The telecommunication sector has become Father Christmas to the Nigerian government. According to the Nigerian Communications Commission (NCC), it remitted N133.4 billion (about $380 Million), in the last two years, to the federal government purse. This fund comes from the little taxes and fees you pay when you talk or text. Simply, Nigeria is benefiting from the liberalization of the telecommunication sector.
Over N133.4billion has been remitted by the Nigerian Communications Commission (NCC) into the federation account in the last two years.
A document by the NCC Director of Public Affairs Tony Ojobo, revealed this yesterday.Ojobo said the commission remitted over N23 million in October 2015, after an initial remittance of N6, 856,182,132 in September of the same year.
He added that the commission’s last remittance to the consolidated revenue fund, which was on June 30, 2017 was N12, 705,154,120 and came less than 10 days after the NCC had remitted the sum of N1, 282,453,138 to the account.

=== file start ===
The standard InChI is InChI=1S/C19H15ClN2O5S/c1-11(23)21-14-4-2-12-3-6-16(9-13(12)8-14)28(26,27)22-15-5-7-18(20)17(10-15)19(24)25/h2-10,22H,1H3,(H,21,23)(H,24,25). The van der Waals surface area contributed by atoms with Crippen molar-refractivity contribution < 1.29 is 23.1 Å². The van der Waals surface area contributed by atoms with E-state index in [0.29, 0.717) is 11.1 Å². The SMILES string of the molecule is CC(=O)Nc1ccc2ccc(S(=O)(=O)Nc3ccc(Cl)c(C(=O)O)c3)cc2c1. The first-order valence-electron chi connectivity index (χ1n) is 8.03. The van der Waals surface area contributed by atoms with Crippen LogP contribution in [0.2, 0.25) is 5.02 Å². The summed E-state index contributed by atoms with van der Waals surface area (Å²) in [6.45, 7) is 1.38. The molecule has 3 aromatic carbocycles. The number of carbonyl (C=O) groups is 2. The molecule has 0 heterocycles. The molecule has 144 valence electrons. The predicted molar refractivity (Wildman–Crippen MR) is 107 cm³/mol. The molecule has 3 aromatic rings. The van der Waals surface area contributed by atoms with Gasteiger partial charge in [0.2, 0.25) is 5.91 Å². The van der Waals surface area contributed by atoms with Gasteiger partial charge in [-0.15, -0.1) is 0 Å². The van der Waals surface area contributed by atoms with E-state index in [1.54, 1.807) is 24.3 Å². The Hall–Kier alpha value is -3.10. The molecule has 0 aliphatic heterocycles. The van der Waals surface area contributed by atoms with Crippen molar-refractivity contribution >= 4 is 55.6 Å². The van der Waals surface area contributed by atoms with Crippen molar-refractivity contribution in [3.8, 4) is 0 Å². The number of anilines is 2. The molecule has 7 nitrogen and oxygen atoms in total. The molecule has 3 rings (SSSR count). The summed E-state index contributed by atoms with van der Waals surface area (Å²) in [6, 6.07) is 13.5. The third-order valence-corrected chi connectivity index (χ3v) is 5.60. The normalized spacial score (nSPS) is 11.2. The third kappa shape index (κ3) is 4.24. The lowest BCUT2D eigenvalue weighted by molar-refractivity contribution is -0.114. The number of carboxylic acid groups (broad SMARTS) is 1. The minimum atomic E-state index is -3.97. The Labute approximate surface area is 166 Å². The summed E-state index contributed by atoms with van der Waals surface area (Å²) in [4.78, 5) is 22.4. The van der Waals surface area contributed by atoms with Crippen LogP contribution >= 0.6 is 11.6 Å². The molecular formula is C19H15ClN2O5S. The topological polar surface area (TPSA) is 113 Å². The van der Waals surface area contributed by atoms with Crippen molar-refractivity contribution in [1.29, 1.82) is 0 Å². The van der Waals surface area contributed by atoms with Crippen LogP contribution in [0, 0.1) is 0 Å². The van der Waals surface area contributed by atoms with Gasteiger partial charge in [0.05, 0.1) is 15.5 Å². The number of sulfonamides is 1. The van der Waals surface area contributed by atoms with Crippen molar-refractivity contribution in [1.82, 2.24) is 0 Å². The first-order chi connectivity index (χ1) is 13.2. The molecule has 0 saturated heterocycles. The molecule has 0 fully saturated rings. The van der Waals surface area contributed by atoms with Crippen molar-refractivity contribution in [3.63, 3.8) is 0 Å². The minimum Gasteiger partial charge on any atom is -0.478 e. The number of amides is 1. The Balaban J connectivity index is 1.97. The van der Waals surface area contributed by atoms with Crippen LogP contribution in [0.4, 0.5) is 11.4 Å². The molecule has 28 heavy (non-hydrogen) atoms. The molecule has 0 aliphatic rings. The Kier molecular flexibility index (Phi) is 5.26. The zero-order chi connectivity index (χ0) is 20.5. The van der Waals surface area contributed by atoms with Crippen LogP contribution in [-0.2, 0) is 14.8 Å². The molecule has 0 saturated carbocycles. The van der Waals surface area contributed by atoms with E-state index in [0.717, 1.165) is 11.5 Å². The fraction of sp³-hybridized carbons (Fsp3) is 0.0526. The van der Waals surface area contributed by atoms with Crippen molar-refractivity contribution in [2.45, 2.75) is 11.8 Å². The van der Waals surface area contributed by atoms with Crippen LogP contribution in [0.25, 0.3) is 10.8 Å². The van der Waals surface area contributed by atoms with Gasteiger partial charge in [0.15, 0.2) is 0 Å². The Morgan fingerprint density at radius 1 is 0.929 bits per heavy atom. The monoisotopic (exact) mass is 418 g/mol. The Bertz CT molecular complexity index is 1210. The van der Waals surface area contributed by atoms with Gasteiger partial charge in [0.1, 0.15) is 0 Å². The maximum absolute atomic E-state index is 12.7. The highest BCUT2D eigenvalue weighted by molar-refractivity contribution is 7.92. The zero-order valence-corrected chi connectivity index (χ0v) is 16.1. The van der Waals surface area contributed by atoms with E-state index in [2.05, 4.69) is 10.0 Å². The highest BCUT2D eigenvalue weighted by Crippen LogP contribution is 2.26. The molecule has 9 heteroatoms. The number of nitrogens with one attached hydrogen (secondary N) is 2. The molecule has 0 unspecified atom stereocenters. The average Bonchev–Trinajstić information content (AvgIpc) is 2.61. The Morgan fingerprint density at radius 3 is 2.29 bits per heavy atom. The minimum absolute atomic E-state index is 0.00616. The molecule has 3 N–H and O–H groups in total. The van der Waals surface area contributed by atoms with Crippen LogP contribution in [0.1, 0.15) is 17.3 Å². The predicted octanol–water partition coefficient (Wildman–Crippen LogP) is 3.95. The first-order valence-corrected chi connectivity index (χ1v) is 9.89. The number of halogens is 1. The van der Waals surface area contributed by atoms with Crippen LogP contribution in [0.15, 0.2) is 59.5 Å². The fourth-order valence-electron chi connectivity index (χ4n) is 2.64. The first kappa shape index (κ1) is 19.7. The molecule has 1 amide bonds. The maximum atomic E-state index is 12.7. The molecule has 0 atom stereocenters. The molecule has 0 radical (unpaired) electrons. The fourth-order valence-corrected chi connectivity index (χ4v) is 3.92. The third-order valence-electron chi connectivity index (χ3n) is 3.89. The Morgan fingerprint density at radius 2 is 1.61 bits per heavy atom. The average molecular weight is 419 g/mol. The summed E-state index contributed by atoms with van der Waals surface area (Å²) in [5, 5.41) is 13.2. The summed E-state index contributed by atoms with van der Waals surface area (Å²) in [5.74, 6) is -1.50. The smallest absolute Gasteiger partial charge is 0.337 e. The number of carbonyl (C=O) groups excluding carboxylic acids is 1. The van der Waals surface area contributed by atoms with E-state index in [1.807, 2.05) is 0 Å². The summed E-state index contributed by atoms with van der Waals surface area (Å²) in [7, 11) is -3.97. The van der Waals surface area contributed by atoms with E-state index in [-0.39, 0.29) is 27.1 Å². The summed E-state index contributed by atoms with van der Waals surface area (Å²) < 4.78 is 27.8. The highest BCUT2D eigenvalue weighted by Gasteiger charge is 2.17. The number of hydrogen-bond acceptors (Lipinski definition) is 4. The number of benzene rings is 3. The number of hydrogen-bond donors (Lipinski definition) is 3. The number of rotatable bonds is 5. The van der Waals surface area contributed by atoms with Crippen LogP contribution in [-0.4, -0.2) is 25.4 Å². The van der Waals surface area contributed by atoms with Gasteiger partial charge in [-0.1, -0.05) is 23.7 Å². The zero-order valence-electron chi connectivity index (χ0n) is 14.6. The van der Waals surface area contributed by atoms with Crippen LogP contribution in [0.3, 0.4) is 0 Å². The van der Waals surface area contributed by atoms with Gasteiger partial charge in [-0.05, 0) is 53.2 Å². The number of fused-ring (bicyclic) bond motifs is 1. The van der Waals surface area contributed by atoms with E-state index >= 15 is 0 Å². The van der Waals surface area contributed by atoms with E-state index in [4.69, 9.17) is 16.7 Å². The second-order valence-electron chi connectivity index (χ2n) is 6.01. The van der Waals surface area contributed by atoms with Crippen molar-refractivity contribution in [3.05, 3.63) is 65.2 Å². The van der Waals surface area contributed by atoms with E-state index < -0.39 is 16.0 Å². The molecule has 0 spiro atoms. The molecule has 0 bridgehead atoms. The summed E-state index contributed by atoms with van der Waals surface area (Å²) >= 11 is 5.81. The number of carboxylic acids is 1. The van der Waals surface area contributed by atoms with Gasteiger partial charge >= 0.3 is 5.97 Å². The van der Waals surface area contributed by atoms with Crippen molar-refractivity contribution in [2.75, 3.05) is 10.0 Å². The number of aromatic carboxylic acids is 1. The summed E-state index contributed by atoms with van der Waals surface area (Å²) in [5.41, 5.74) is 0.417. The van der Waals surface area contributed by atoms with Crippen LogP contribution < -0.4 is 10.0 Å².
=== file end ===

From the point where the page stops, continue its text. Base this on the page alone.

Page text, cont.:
Also, the NCC last year, transferred N20, 000,598,873 and another N15million in March before remitting N29, 475,867,407 and N16, 500,000,000 in December 2016.
This is the impact of a good policy. When they opened the sector to market forces, government lost its monopoly through NITEL, but today, it is making more and winning despite losing NITEL. In short, NITEL was losing money; but right now Nigeria is making money through a functioning telecommunication sector. We are not talking of the impact of GSM on the economy and the lifestyles of the citizens. We mean the money in the purse of the government.
If they do what they have done in the telecoms sector to the power and water sectors, government will even win through more fees and tax revenues. Market forces make governments look like seers and wizards because when markets function well, governments win. No matter how you see it, Nigeria now has a clear insight on what works: the telecom sector is working well and government should replicate that model in other sectors.
Remember that this monstrous N133.4 billion might not have included the taxes the telcos paid to the Federal Inland Revenue Service and to state governments. And when you consider that Nigeria was largely in recession over the last few years, you can run the numbers to see the impact of the sector in the nation’s finances in the last 17 years. We need to scale markets forces to other sectors.
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